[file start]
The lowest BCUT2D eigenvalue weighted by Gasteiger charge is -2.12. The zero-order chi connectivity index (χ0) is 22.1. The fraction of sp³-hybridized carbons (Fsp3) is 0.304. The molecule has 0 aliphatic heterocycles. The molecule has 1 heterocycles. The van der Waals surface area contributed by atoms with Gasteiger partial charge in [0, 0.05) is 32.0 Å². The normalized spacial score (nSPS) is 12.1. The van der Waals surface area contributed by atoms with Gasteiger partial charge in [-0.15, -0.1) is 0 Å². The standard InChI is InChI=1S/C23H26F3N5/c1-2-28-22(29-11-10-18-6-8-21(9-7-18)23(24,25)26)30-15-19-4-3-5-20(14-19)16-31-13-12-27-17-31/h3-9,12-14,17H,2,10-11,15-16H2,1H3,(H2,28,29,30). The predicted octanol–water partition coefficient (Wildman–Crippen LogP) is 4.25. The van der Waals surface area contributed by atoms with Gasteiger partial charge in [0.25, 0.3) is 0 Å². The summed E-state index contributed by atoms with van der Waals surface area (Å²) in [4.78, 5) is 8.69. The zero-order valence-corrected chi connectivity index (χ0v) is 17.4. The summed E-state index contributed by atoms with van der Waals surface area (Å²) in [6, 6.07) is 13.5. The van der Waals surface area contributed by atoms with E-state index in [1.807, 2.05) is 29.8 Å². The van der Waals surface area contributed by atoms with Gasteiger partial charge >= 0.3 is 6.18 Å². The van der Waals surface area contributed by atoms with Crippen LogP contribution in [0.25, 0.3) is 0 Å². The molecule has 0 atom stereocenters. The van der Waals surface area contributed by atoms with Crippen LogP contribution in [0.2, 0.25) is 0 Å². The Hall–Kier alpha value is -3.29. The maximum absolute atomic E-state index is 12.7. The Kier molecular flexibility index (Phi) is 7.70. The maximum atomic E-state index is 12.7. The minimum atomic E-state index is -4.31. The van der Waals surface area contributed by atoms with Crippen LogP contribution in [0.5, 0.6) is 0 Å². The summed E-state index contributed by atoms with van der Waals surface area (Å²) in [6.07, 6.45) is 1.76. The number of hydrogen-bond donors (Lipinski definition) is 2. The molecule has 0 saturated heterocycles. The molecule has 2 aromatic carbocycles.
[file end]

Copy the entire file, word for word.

The lowest BCUT2D eigenvalue weighted by Gasteiger charge is -2.12. The zero-order chi connectivity index (χ0) is 22.1. The fraction of sp³-hybridized carbons (Fsp3) is 0.304. The molecule has 0 aliphatic heterocycles. The molecule has 1 heterocycles. The van der Waals surface area contributed by atoms with Gasteiger partial charge in [0, 0.05) is 32.0 Å². The normalized spacial score (nSPS) is 12.1. The van der Waals surface area contributed by atoms with Gasteiger partial charge in [-0.15, -0.1) is 0 Å². The standard InChI is InChI=1S/C23H26F3N5/c1-2-28-22(29-11-10-18-6-8-21(9-7-18)23(24,25)26)30-15-19-4-3-5-20(14-19)16-31-13-12-27-17-31/h3-9,12-14,17H,2,10-11,15-16H2,1H3,(H2,28,29,30). The predicted octanol–water partition coefficient (Wildman–Crippen LogP) is 4.25. The van der Waals surface area contributed by atoms with Gasteiger partial charge in [0.25, 0.3) is 0 Å². The summed E-state index contributed by atoms with van der Waals surface area (Å²) in [4.78, 5) is 8.69. The zero-order valence-corrected chi connectivity index (χ0v) is 17.4. The summed E-state index contributed by atoms with van der Waals surface area (Å²) in [6, 6.07) is 13.5. The van der Waals surface area contributed by atoms with E-state index in [1.807, 2.05) is 29.8 Å². The van der Waals surface area contributed by atoms with Gasteiger partial charge >= 0.3 is 6.18 Å². The van der Waals surface area contributed by atoms with Crippen LogP contribution in [0.25, 0.3) is 0 Å². The molecule has 0 atom stereocenters. The van der Waals surface area contributed by atoms with Crippen LogP contribution in [0.2, 0.25) is 0 Å². The Hall–Kier alpha value is -3.29. The maximum absolute atomic E-state index is 12.7. The Kier molecular flexibility index (Phi) is 7.70. The maximum atomic E-state index is 12.7. The minimum atomic E-state index is -4.31. The van der Waals surface area contributed by atoms with Crippen LogP contribution in [0.5, 0.6) is 0 Å². The summed E-state index contributed by atoms with van der Waals surface area (Å²) in [6.07, 6.45) is 1.76. The number of hydrogen-bond donors (Lipinski definition) is 2. The molecule has 0 saturated heterocycles. The molecule has 2 aromatic carbocycles.